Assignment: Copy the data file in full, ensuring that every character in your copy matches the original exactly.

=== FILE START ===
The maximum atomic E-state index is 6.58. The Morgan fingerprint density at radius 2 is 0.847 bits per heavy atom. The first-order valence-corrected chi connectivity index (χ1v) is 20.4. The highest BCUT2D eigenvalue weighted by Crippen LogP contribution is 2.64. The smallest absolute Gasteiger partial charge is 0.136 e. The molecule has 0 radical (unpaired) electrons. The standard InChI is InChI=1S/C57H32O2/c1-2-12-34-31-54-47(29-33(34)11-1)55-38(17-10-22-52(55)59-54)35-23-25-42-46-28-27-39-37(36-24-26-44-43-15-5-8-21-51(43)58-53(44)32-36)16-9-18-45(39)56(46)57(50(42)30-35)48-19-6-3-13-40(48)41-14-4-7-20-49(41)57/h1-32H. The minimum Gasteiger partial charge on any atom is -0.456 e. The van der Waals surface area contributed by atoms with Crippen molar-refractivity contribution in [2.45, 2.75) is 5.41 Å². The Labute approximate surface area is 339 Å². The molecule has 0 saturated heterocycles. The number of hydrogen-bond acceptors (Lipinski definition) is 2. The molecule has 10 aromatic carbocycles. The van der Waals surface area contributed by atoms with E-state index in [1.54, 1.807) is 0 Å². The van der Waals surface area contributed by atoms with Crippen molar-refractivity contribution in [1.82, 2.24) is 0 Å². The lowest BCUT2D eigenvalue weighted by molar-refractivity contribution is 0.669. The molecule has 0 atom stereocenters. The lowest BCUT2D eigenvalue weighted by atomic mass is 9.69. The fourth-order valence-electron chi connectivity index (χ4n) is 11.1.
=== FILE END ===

The maximum atomic E-state index is 6.58. The Morgan fingerprint density at radius 2 is 0.847 bits per heavy atom. The first-order valence-corrected chi connectivity index (χ1v) is 20.4. The highest BCUT2D eigenvalue weighted by Crippen LogP contribution is 2.64. The smallest absolute Gasteiger partial charge is 0.136 e. The molecule has 0 radical (unpaired) electrons. The standard InChI is InChI=1S/C57H32O2/c1-2-12-34-31-54-47(29-33(34)11-1)55-38(17-10-22-52(55)59-54)35-23-25-42-46-28-27-39-37(36-24-26-44-43-15-5-8-21-51(43)58-53(44)32-36)16-9-18-45(39)56(46)57(50(42)30-35)48-19-6-3-13-40(48)41-14-4-7-20-49(41)57/h1-32H. The minimum Gasteiger partial charge on any atom is -0.456 e. The van der Waals surface area contributed by atoms with Crippen molar-refractivity contribution in [2.45, 2.75) is 5.41 Å². The Labute approximate surface area is 339 Å². The molecule has 0 saturated heterocycles. The number of hydrogen-bond acceptors (Lipinski definition) is 2. The molecule has 10 aromatic carbocycles. The van der Waals surface area contributed by atoms with E-state index in [1.54, 1.807) is 0 Å². The van der Waals surface area contributed by atoms with Crippen molar-refractivity contribution in [1.82, 2.24) is 0 Å². The lowest BCUT2D eigenvalue weighted by molar-refractivity contribution is 0.669. The molecule has 0 atom stereocenters. The lowest BCUT2D eigenvalue weighted by atomic mass is 9.69. The fourth-order valence-electron chi connectivity index (χ4n) is 11.1.